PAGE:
Understand the time commitment required for the project. It will take a considerable amount of time and can last for several years. Find ways to delegate portions of your current role to other people in order to find time to focus on the big decisions that will affect your organization for years to come.

8. Mine Your Data
Gather and utilize various types of data about your members, your community, and the site. All sorts of our team members need all sorts of data – member surveys, membership data, questionnaires, site survey, geotechnical borings, existing drawings, utility usage, water quality – the works. The A/E team will use all these bits of information to understand your business, your operation, your facility and how you use it. The more we know, the better we know you. Sometimes this data is hard to find or takes time to acquire.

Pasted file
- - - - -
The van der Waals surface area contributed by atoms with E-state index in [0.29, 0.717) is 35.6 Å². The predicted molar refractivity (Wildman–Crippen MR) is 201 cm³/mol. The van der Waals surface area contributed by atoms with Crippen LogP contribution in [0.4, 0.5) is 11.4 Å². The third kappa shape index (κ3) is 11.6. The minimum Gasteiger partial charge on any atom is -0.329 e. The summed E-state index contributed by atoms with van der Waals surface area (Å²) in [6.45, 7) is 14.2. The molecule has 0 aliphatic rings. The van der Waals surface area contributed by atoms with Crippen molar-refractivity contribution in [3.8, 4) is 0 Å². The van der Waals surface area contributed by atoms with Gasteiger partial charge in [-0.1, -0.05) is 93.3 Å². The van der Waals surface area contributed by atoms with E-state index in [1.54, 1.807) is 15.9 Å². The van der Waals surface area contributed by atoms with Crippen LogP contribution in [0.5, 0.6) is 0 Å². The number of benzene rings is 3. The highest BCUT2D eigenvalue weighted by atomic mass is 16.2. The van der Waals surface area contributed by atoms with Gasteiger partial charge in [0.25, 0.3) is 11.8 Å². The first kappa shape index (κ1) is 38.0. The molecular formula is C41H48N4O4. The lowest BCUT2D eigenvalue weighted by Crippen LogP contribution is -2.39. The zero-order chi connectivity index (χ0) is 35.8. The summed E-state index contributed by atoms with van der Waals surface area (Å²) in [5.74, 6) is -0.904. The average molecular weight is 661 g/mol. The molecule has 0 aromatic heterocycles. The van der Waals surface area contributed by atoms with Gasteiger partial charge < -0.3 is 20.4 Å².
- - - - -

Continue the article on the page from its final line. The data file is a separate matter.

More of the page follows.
9. Construction Delivery Method
There are several fundamentally different design and construction delivery methods, and inside each method there are further nuanced differences. The methods used to select an architect, or a construction manager can vary significantly, and will depend on your board membership, donor input, availability of local quality organizations, and board contracting requirements.

10. Everyone Gets Their Hands Dirty

During the design phase, set aside 5% to 8% of the construction cost for your construction contingency, and don’t touch it. Maintain it throughout design and into the start of construction, especially if the project involves the renovation of an existing building. There will be surprises underground, unexpected obstacles hidden behind walls and changes that will need to be made during construction in order to keep moving forward. Owners, contractors, and architects need to work together and make collaborative compromises to solve some problems and keep the process moving forward smoothly.